Sunday, 24 June 2012

Hammill Brickworks June 2012

Thanks to SpaceInvader for the shout on this!
Visited with SpaceInvader,Urbanginger,Obscurity and Fortknox0
No dramas just a relaxed wander about




Hammill Brick Ltd operated from a site at Hammill, near Eastry, for over 80 years until the downturn in the building industry forced their eventual closure in 2008. The brickworks was built mainly on the site of the old Woodnesborough Colliery, and utilised some of the buildings there, although there have been newer structures added to the site over the years. Currently standing almost derelict and seeking a buyer, some areas of the site look as if they were abandoned almost yesterday!

The largest brickworks in Dover district was undoubtedly at Hammill 1.7km north west of Eastry. Hammill brickworks is sited on the former Woodnesborough Colliery site. Works at the site started in 1910 but the colliery operation never progressed beyond the sinking of two test shafts and the construction of surface buildings including an engine house, workshops and a chimney. In 1923, after the First World War, the mine was sold to Pearson & Dorman Long, owners of Betteshanger Colliery. In due course the site was sold on to the Hammill Brick Co. who built a brickworks on the site using some of the old colliery buildings and working clay extracted from a nearby clay seam within the Thanet Beds geology The brickworks opened in June 1927 and continued in operation until 2006. When the brickworks opened a two foot gauge line was built parallel to the standard gauge line and ran between the brickworks and a clay pit c. 500m to the north-east of the brickworks (another clay pit is indicated c. 800m to the north-west). Despite attempts to keep the site working the brickworks finally shut in 2008.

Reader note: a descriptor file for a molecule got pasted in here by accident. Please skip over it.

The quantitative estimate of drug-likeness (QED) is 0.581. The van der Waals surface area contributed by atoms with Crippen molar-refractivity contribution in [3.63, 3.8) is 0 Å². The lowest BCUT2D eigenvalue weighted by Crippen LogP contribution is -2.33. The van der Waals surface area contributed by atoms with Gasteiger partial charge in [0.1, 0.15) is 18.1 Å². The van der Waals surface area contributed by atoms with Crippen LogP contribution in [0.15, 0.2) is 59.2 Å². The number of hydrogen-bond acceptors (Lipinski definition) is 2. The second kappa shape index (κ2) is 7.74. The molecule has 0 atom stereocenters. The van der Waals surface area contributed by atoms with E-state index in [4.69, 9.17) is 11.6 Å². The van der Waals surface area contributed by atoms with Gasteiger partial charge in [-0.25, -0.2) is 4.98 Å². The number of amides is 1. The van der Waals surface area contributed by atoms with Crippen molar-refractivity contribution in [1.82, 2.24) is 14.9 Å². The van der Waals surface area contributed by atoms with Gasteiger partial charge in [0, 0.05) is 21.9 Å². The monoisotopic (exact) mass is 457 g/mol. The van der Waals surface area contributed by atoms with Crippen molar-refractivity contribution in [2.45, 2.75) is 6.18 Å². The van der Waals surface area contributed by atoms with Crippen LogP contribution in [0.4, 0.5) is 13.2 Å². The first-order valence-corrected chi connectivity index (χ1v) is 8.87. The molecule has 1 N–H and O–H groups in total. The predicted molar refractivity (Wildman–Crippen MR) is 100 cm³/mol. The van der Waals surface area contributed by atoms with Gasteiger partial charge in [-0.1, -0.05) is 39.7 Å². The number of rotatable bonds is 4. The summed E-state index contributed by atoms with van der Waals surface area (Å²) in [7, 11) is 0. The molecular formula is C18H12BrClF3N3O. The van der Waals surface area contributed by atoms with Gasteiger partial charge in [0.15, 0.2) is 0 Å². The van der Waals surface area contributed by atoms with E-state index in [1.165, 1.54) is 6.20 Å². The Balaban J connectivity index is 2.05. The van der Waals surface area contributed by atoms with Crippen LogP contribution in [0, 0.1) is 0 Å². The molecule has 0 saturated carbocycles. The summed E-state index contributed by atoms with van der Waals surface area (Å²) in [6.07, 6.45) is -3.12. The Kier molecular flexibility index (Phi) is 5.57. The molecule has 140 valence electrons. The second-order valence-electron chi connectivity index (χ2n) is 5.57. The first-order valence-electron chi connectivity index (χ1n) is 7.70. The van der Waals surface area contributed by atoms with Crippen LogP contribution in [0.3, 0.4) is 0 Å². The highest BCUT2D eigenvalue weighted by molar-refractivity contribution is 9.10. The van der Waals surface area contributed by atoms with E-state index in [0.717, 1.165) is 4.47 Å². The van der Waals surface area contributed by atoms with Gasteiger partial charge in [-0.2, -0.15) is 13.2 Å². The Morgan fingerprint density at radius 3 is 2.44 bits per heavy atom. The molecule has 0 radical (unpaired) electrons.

Was a rather nice day out!

Saturday, 23 June 2012

Hms Forward

This was the start of a fun day out ..brief history then on with the pics

HMS FORWARD maintained a comprehensive maritime surveillance of everything that moved on, under or over the English Channel from Dungeness to Selsey Bill. Ten coastal radar stations between Fairlight and Bognor Regis reported directly to HMS FORWARD. All information was filtered and plotted and also relayed by teleprinter to similar plots at Dover and Portsmouth.

HMS FORWARD was heavily involved in the saga of the German battle cruisers Scharnhorst, Gneiseneau and Prinz Eugen on 11 February 1942, the Dieppe Raid of 19 August 1942, D-Day, and nightly MTB harassment raids and commando 'snoops' on the occupied French coast. Air/sea rescue was also coordinated from here.












Friday, 22 June 2012

Ditton research lab June 2012

Visited with UrbanGinger one dark damp night

Bit of history.

Ditton Research lab was originally opened by The Empire Marketing Board in 1930.

The EMB was formed in May 1926 by the Colonial Secretary Leo Amery to promote inter-Empire trade and to persuade consumers to 'Buy Empire'. It was actually established as a substitute for tariff reform and protectionist legislation and this is why it was eventually abolished in 1933, as a system of imperial preference replaced free trade.

The EMB had three principal aims: to support scientific research, promotion of economic analysis, and publicity for Empire trade.

The purpose of this laboratory was to carry out experiments on the shipping of fruit across the high seas,in order to extend its life over long,seabourne journeys. This is where the "ship on land" experiment originated from.

In 1969 the lab was incorporated into the nearby East Malling Research Station as the fruit storage section.